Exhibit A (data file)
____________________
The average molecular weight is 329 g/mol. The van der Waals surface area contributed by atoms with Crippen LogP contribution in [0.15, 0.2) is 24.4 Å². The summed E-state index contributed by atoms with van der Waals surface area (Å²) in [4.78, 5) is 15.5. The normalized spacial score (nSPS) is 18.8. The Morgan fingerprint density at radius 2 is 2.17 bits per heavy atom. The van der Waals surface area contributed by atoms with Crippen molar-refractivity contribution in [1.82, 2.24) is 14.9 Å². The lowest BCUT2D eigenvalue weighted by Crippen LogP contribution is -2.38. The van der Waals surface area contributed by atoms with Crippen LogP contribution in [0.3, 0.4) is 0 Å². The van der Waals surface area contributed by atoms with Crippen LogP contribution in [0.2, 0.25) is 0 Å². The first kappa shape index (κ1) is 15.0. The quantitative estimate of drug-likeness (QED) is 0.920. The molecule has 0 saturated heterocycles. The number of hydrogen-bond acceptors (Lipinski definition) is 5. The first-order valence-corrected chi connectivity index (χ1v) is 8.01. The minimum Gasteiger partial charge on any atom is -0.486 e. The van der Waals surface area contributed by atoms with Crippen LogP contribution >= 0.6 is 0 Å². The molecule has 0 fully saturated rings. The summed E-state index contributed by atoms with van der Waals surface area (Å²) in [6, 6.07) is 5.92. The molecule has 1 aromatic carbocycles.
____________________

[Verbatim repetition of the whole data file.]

The average molecular weight is 329 g/mol. The van der Waals surface area contributed by atoms with Crippen LogP contribution in [0.15, 0.2) is 24.4 Å². The summed E-state index contributed by atoms with van der Waals surface area (Å²) in [4.78, 5) is 15.5. The normalized spacial score (nSPS) is 18.8. The Morgan fingerprint density at radius 2 is 2.17 bits per heavy atom. The van der Waals surface area contributed by atoms with Crippen molar-refractivity contribution in [1.82, 2.24) is 14.9 Å². The lowest BCUT2D eigenvalue weighted by Crippen LogP contribution is -2.38. The van der Waals surface area contributed by atoms with Crippen LogP contribution in [0.3, 0.4) is 0 Å². The van der Waals surface area contributed by atoms with Crippen LogP contribution in [0.2, 0.25) is 0 Å². The first kappa shape index (κ1) is 15.0. The quantitative estimate of drug-likeness (QED) is 0.920. The molecule has 0 saturated heterocycles. The number of hydrogen-bond acceptors (Lipinski definition) is 5. The first-order valence-corrected chi connectivity index (χ1v) is 8.01. The minimum Gasteiger partial charge on any atom is -0.486 e. The van der Waals surface area contributed by atoms with Crippen LogP contribution >= 0.6 is 0 Å². The molecule has 0 fully saturated rings. The summed E-state index contributed by atoms with van der Waals surface area (Å²) in [6, 6.07) is 5.92. The molecule has 1 aromatic carbocycles.